Freeman’s “Huntsmen and Hounds, North Cornish Hunt,” 1954 Sir Alfred Munnings (1878–1959)? Estimate: $250,000 – $400,000 Auction Date: November 19 Sir Alfred Munnings is widely considered to have been the greatest equestrian artist of the 20th century. His work continues to have a devoted following. Munnings's love of the Cornish landscape stemmed from visits he had made between 1910 and 1914 to Newlyn, an area that at that time was home to a renowned artists colony. This painting is part of Freeman's Sporting Sale. Christie’s “Norman Rockwell Visits a Country Editor,” 1946 Norman Rockwell (1894–1978) Estimate: $10 million – $15 million Auction Date: November 19 The top lot of Christie’s American Art auction, this major, large-scale work belongs to an important series of works Norman Rockwell completed for the Saturday Evening Post at the height of his career. The painting is being sold by the National Press Club Journalism Institute with the approval of the National Press Club. The proceeds from the sale will benefit both nonprofit organizations. Bonhams “The Cove, Isles of Shoals,” 1901 Childe Hassam (1859–1935)? ??? Estimate: $400,000 – $600,000 Auction Date: November 18 This painting, offered as part of Bonhams’ American art sale, comes from a prime period of Hassam's work, when he painted on the Island of Appledore, the largest of the Isles of Shoals. It manifests, with direct fluent brushwork, the brilliant midday light, clear sky, calm water and scintillating array of blues, reds, yellows and greens that he encountered. About nine miles off the New Hampshire coast, the Isles of Shoals were a source of inspiration and refuge for Hassam between about 1880 and 1916. Doyle New York “I Been Rebuked and I Been Scorned,” 1954 Charles White (1918–1979) Estimate: $70,000 – $90,000 Auction Date: November 10 Named for a Negro spiritual, this charcoal and wash drawing was created nine years before the historic March on Washington in August of 1963, at which an estimated 250,000 people witnessed Dr. Martin Luther King Jr. deliver his famous “I Have a Dream” speech. At this same gathering, Mahalia Jackson sang “I've Been ’Buked and I've Been Scorned.” The work is part of Doyle New York's Post-War and Contemporary Art sale. Sotheby’s?? Pale Blue Faience Ushabti of Neferibresaneith,?570–526 B.C.?? Estimate: $60,000 – $90,000 Auction Date: December 8 Sotheby's will present an inaugural sale dedicated exclusively to Ancient Egyptian Sculpture and Works of Art. Highlights include a red granite portrait head of King Amenhotep III from the last ten years of his reign, two exceptional stone ushabtis and the piece featured here, 7.25 inches high, one of the best preserved faience ushabtis of Neferibresaneith. [gallery ids="102344,125561,125555,125544,125551" nav="thumbs"]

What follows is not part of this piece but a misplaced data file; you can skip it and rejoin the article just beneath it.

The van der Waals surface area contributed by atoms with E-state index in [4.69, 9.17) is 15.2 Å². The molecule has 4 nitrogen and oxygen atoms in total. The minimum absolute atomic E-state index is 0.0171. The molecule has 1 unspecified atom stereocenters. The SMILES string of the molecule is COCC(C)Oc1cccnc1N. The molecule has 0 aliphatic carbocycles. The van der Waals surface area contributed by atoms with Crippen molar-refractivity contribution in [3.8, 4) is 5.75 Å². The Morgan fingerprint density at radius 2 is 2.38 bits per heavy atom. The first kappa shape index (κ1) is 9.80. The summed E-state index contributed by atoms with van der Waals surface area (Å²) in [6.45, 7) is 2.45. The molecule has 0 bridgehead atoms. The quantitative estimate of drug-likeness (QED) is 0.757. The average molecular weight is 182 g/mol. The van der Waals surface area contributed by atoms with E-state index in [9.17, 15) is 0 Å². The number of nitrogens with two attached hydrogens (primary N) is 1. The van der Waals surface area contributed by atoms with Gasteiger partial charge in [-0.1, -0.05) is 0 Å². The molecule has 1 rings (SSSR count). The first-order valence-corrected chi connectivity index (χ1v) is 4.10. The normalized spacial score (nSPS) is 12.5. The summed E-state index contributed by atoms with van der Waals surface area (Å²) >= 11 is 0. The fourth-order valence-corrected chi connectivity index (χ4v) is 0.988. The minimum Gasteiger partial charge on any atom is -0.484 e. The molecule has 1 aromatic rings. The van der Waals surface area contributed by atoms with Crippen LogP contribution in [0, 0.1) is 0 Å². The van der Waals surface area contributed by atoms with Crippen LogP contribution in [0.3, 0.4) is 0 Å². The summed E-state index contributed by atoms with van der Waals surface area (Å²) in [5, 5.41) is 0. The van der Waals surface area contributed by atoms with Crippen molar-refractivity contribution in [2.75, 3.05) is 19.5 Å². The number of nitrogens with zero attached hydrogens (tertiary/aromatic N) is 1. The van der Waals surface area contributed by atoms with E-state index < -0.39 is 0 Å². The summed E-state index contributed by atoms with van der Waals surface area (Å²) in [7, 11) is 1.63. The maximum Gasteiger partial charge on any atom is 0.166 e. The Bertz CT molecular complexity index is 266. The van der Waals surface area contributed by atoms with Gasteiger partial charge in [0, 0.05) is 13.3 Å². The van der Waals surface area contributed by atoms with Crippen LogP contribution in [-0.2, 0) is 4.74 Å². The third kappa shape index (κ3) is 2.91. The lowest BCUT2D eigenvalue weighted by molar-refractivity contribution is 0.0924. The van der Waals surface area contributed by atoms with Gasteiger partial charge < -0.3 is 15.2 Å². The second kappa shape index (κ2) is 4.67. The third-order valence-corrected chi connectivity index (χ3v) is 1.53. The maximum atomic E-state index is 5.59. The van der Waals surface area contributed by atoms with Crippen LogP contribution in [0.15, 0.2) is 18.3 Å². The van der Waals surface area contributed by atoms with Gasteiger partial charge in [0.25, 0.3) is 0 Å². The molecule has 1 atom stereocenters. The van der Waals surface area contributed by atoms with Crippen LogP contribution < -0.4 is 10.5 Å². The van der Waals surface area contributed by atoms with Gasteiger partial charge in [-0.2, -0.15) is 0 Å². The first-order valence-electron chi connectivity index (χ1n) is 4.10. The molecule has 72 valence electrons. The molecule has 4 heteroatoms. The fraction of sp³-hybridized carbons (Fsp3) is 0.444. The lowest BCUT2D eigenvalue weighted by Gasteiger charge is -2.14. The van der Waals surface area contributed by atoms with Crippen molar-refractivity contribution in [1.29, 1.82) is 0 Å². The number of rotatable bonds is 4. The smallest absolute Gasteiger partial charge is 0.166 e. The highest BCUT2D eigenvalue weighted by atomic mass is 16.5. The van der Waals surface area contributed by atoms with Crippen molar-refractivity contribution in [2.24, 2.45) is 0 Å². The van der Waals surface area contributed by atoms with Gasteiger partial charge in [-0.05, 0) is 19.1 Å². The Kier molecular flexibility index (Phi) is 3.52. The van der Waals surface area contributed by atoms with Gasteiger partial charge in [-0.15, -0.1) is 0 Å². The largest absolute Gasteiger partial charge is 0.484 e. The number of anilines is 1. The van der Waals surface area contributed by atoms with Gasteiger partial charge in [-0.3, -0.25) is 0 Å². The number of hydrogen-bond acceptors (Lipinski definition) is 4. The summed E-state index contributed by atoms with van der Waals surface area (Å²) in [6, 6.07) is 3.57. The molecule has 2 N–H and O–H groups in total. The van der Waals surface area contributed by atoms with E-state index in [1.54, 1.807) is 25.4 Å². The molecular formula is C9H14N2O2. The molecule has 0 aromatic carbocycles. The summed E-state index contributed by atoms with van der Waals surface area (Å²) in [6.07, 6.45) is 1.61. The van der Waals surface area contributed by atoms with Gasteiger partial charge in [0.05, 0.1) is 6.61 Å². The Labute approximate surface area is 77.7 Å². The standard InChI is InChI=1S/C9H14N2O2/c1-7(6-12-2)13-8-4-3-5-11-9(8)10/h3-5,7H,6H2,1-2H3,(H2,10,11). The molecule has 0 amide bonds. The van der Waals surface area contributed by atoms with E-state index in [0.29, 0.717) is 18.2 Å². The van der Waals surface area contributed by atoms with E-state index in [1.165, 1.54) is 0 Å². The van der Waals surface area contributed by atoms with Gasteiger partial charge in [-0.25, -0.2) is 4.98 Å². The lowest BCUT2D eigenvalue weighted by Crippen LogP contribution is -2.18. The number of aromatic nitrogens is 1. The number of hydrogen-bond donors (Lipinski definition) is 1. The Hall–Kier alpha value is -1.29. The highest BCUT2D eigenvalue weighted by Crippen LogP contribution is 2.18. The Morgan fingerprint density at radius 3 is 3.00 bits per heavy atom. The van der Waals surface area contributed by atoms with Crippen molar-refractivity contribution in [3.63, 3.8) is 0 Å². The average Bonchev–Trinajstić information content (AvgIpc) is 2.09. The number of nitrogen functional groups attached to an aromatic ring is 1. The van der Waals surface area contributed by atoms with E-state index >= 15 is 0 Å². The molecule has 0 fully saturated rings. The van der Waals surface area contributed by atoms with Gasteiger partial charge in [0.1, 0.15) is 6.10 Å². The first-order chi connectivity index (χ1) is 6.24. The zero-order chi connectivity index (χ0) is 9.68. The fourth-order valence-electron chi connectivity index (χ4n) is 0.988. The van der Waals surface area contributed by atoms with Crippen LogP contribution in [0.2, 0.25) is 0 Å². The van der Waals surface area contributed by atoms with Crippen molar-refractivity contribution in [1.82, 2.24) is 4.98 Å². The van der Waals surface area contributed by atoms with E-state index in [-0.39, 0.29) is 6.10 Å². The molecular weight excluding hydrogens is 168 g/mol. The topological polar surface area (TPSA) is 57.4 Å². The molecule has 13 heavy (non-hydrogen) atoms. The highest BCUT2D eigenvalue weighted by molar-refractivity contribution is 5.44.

In the Internet age, auctions might seem outdated and irrelevant. Yet auction houses continue to be effective marketplaces for everything from fine art to gourmet wine to bejeweled dog collars. For those unaware, auction houses are intermediaries between buyers and sellers -- the original eBay. If, for example, you want to sell a diamond-encrusted Barbie, you could contact a house and arrange for the doll to be auctioned. These arrangements involve setting your minimum selling price, transporting your item to the saleroom, settling on the commission amount to be taken by the auction house, and signing a contract. Or, if you wanted to buy an original Steve Jobs’s Apple computer, you could work with a specialist from the auction house to find your dream work. Then, when the auction takes place, you would bid in-person, over the phone, or online and pay. This specific example is actually on auction through Christie’s until July 9. Some of the most prominent auction houses include Weschler’s, Potomack Company, Sotheby’s, Bonham’s, and Doyle New York. Weschler’s and Potomack Company are the only ones located in the Washington area. The other companies have sales rooms in New York City and across the world. To become an auction buff, here are the key words to know: Auctioneer – the trained professional who conducts the auction Lot – an object or group of objects being exhibited in the auction Sale number – a lot’s identification code Provenance – the history describing the object’s chain of ownership since creation Chattel – the physical goods of an estate, such as furniture and cars Auction block – the object currently being auctioned Paddle – the instrument bidders use to communicate their bid to the auctioneer Bidder number – a bidder’s identification number used on the paddle Reserve price – the pre-established, minimum amount the owner will accept Hammer price – the amount of the winning bid Buyer’s premium – the amount paid between the hammer and total purchase prices Ring – the auction location Whether you’re searching for that perfect Roman sculpture to complete your living room or Moscato to complement your favorite dessert, these terms will help you raise that paddle confidently. Check out a few upcoming events for the summer and happy auctioning. Sotheby’s London Château Pétrus 1967 Auction Date: June 20 Estimate: $10,000-$14,000 Sotheby’s London will offer a unique day for wine lovers to experience a taste of the Finest and Rarest Wines. This sale will feature extraordinary collections from Bordeaux and Burgundy to the Spanish Vega Sicilia. Wine lovers can enjoy a tour of wines from the 1960s, all the way to the 21st century. These exquisite wines will be available in bottles and magnums. Don’t forget to look out for the Château Pétrus 1967, a wine that will leave you wondering and wanting more. This wine is known by experienced wine tasters, who recognize it by its rich, sweet and complex taste. It has a lingering “sweet” taste with a low concentration and density. Christie’s Tubogas “Serpenti” quartz wristwatch by Bulgari Auction Date: July 17 Estimate: $3,050 - $4,575 (£2,000 - 3,000) This jewelry sale at Christie’s is sure to be huge. There are 262 lots in the sale, with pieces from designers, such as Tiffany & Co and Chanel to Van Cleef & Arpels. In particular is the “Serpenti” wristwatch from Bulgari that expresses the elegance that Bulgari stands for and is a design that is being revived by designers today. The specialists at Christie’s explain the watch has a silver dial with Roman numerals and a bezel set with diamonds. There is a pink sapphire crown with a five-jewelled quarts movement to a sprung bracelet and 22mm wide case. The dial, case and movement are all signed Bulgari. The wristwatch is an iconic model from the Bulgari collections and would be a perfect addition to one’s own collection. [gallery ids="119049,119062,119058" nav="thumbs"]